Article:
As awful events unfold in Israel and Gaza, it’s likely that historians will view Hamas’s surprise attack as analogous to the epic failure of France’s Maginot Line in World War II. Immediately following the surge of terrorists across the border on October 7 came the question: How did it happen, especially given that Israel’s “Iron Wall” on the Gaza border was considered the most technologically advanced barrier in the world and was paired with the similarly high-tech “Iron Dome” anti-missile defense?
Future after-action analyses will likely yield some unexpected answers, but the odds are that one lesson learned will be about what we might call the seduction of technology. The completion of Iron Dome a decade ago was followed by social media videos of successful interceptions of incoming missiles. Adulatory press coverage also followed the completion in 2021 of the $1 billion, 20-foot-high, 40-mile-long Iron Wall along the Israel-Gaza border. It was a marvel of “defense in depth,” combining conventional technology, including a concrete wall that extends a classified depth below the surface to prevent tunneling, and cameras, radars, sensors, and drones. Back in 1940, France’s $3 billion (in today’s money) Maginot Line was also a marvel of technological prowess and “defense in depth.”
Walls have been a fixture of defensive fortification in the Middle East for eons. Indeed, the 10,000-year-old wall of Jericho is “one of the oldest known” fortifications. So military experts are no stranger to the vulnerabilities of either tall or “smart” walls. It is hard to avoid the conclusion that too many in our time were not only distracted by other priorities, both military and civilian, but also lulled into overconfidence by technology.
For years, Israel has been (deservedly) hailed as the “world’s Innovation Nation,” including by its own consulate. Much of the press coverage earlier this year on the occasion of the 75th anniversary of Israel’s independence focused on the outsize technological prowess of this small nation. Israel boasts the “largest percentage of scientists and engineers per capita” and myriad world-leading tech companies, from startups to giants. It will be unsurprising if we later learn that overconfidence in technology characterized many policymakers and strategic analysts. This is no knock on the Israelis; we live amid a global pandemic of magical thinking when it comes to technology, not least in the military domain.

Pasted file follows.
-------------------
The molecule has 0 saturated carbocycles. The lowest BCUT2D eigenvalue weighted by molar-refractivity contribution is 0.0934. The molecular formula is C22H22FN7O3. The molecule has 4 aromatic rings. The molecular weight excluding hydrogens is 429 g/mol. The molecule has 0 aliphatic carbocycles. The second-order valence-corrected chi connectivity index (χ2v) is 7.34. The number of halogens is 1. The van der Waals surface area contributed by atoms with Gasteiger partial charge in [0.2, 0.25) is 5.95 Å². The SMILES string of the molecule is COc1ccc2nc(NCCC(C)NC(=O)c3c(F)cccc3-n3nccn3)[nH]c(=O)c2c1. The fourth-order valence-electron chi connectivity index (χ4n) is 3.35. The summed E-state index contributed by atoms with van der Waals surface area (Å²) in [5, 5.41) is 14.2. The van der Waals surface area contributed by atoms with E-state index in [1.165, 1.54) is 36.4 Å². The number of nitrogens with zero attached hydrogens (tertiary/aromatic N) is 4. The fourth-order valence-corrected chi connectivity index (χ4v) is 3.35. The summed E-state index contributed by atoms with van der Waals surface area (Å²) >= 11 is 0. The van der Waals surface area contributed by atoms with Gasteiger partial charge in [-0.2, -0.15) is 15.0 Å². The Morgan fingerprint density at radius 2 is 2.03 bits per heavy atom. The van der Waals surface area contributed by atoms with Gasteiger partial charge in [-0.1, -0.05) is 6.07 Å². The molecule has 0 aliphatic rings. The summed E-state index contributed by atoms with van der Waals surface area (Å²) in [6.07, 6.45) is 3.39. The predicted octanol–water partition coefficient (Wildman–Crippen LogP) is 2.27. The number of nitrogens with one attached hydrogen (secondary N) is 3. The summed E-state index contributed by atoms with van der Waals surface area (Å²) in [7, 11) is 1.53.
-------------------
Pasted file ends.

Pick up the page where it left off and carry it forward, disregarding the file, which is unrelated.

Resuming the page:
In a seminal book, The Dynamics of Military Revolution: 1300–2050—the title of which speaks to the enduring nature of this subject—authors MacGregor Knox and Williamson Murray, military historians and veterans of the U.S. armed services, unravel how technology has infused thought processes around warfare, especially in recent decades. Published in 2001, one month before 9/11, the book offered a cautionary conclusion that the “present strategic pause—like the blessed European armed peace from 1871 to 1914—is unlikely to last.”
Knox and Murray quote Clausewitz, as do most military historians, citing a particularly popular aphorism that the “best strategy is always to be very strong.” But this truism, they observe, can lead to a belief that technology can offer a “crushing advantage,” while the reality is that “advantages that produce lasting victory have appeared only rarely in the history of war.” Instead, they note, history shows that “political, social, and economic changes” bring true military revolutions rather than the “predictable, domesticated technological asymmetries.” Knox and Murray note that many who have written about technology revolutions in military affairs have “displayed an astounding lack of historical consciousness.” Technology, they conclude, “seduces all who examine the military past.”
Technology also works a psychological seduction. While it’s the essential engine of economic growth and long-term prosperity, technological progress can engender naïve optimism about the prospects for creating conditions for a kind of permanent peace. In the Internet’s early days, pundits saw it as a force for nearly unadulterated good. A century ago, analysts made similar predictions about the telegraph, a revolution in many ways more consequential than the Internet because it enabled light-speed communication after thousands of years during which information moved no faster than the speed of a horse. Writers of the day were rhapsodic: “It [is] impossible that old prejudices and hostilities should longer exist, while such an instrument has been created for the exchange of thought between all nations of the earth.”
One more example of technological seduction: in the first decade of the twentieth century—a time of technological efflorescence similar to our own—the revolutions in chemistry, electrification, and transportation inspired Norman Angell, a British parliamentarian and Nobel Peace Prize winner, to wax euphoric that technology-driven globalization would render “great-power conflict obsolete.” More than a few wars followed. Nothing about science and technology promises to end humanity’s capacity for evil-doing and warfare. As historian John Keegan observed, war is “always an expression of culture, often a determinant of cultural forms, in some societies the culture itself.”
The science fiction writer Arthur C. Clarke coined one the favored maxims of technology forecasters: “any sufficiently advanced technology is indistinguishable from magic.” While technology can provide decisive advantages in commerce and war, it’s never magic. Instead, awe of technology can lead to a subtle myopia, which becomes obvious only in hindsight. Once the current conflagration in the Middle East is behind us, perhaps luck and sober leadership will bring another “blessed armed peace.” But for now, we’re looking at a test not of technology but of ancient skills of military resolve and, ultimately, statesmanship.
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